The purpose of this article is to explain the success of Husseinism. "Success" (the dependent variable) refers to the ability of the regime to retain power and control over the political process, and to neutralize the disruptive effects of trans-national ideologies on the domestic political arena. This article contends that the survival of the Hashemite regime in power, and the decline of an active Palestinian or Arab nationalist challenge, may be explained by four explanatory variables: a successful insulatory regional policy, the historical process of state formation, the availability of economic resources under state control, and the ability of the state to use its coercive resources without hindrance. …

The rest of this article is only available to active members of Questia

Already a member? Log in now.

Notes for this article

Add a new note
If you are trying to select text to create highlights or citations, remember that you must now click or tap on the first word, and then click or tap on the last word.
One moment ...
Default project is now your active project.
Project items
Notes
Cite this article

Cited article

Style
Citations are available only to our active members.
Buy instant access to cite pages or passages in MLA 8, MLA 7, APA and Chicago citation styles.

(Einhorn, 1992, p. 25)

(Einhorn 25)

(Einhorn 25)

1. Lois J. Einhorn, Abraham Lincoln, the Orator: Penetrating the Lincoln Legend (Westport, CT: Greenwood Press, 1992), 25, http://www.questia.com/read/27419298.

Note: primary sources have slightly different requirements for citation. Please see these guidelines for more information.

Cited article

State Strength, Permeability, and Foreign Policy Behavior: Jordan in Theoretical Perspective
Settings

Settings

Typeface
Text size Smaller Larger Reset View mode
Search within

Search within this article

Look up

Look up a word

  • Dictionary
  • Thesaurus
Please submit a word or phrase above.
Print this page

Print this page

Why can't I print more than one page at a time?

Help
Full screen
Items saved from this article
  • Highlights & Notes
  • Citations
Some of your highlights are legacy items.

Highlights saved before July 30, 2012 will not be displayed on their respective source pages.

You can easily re-create the highlights by opening the book page or article, selecting the text, and clicking “Highlight.”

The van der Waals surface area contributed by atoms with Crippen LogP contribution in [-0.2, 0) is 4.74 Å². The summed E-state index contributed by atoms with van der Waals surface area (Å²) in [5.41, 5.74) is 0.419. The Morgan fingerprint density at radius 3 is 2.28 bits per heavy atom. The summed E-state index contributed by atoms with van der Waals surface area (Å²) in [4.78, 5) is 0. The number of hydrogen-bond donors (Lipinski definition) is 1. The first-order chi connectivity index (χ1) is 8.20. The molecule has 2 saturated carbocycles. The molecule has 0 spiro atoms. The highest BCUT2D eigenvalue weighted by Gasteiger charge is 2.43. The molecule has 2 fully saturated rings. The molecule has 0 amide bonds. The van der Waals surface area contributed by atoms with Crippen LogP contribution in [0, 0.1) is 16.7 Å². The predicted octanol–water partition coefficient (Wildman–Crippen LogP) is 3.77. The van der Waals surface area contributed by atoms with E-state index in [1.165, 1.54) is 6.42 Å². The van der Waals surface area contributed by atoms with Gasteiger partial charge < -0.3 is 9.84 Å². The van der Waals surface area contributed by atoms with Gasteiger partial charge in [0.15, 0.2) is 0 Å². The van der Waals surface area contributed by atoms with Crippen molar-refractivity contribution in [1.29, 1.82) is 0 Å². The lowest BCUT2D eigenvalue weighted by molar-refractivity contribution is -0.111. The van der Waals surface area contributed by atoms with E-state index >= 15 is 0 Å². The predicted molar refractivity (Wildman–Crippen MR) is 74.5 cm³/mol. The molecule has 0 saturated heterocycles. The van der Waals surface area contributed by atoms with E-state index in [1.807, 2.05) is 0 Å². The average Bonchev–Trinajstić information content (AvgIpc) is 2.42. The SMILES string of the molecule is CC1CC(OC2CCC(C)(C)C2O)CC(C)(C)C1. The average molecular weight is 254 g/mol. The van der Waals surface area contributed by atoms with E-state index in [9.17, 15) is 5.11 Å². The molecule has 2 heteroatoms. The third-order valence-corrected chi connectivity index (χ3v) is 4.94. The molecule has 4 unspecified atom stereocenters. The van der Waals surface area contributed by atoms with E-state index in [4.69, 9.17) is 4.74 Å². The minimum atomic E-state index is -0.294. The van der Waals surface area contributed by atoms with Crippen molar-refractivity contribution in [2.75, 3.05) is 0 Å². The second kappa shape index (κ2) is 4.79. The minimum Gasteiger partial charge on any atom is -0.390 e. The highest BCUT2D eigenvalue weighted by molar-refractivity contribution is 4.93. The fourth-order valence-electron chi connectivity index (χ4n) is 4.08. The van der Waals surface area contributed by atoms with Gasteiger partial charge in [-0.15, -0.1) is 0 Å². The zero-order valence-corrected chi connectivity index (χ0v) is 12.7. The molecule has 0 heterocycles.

matching results for page

    Questia reader help

    How to highlight and cite specific passages

    1. Click or tap the first word you want to select.
    2. Click or tap the last word you want to select, and you’ll see everything in between get selected.
    3. You’ll then get a menu of options like creating a highlight or a citation from that passage of text.

    OK, got it!

    Cited passage

    Style
    Citations are available only to our active members.
    Buy instant access to cite pages or passages in MLA 8, MLA 7, APA and Chicago citation styles.

    "Portraying himself as an honest, ordinary person helped Lincoln identify with his audiences." (Einhorn, 1992, p. 25).

    "Portraying himself as an honest, ordinary person helped Lincoln identify with his audiences." (Einhorn 25)

    "Portraying himself as an honest, ordinary person helped Lincoln identify with his audiences." (Einhorn 25)

    "Portraying himself as an honest, ordinary person helped Lincoln identify with his audiences."1

    1. Lois J. Einhorn, Abraham Lincoln, the Orator: Penetrating the Lincoln Legend (Westport, CT: Greenwood Press, 1992), 25, http://www.questia.com/read/27419298.

    Cited passage

    Thanks for trying Questia!

    Please continue trying out our research tools, but please note, full functionality is available only to our active members.

    Your work will be lost once you leave this Web page.

    Buy instant access to save your work.

    Already a member? Log in now.

    Search by... Author
    Show... All Results Primary Sources Peer-reviewed

    Oops!

    An unknown error has occurred. Please click the button below to reload the page. If the problem persists, please try again in a little while.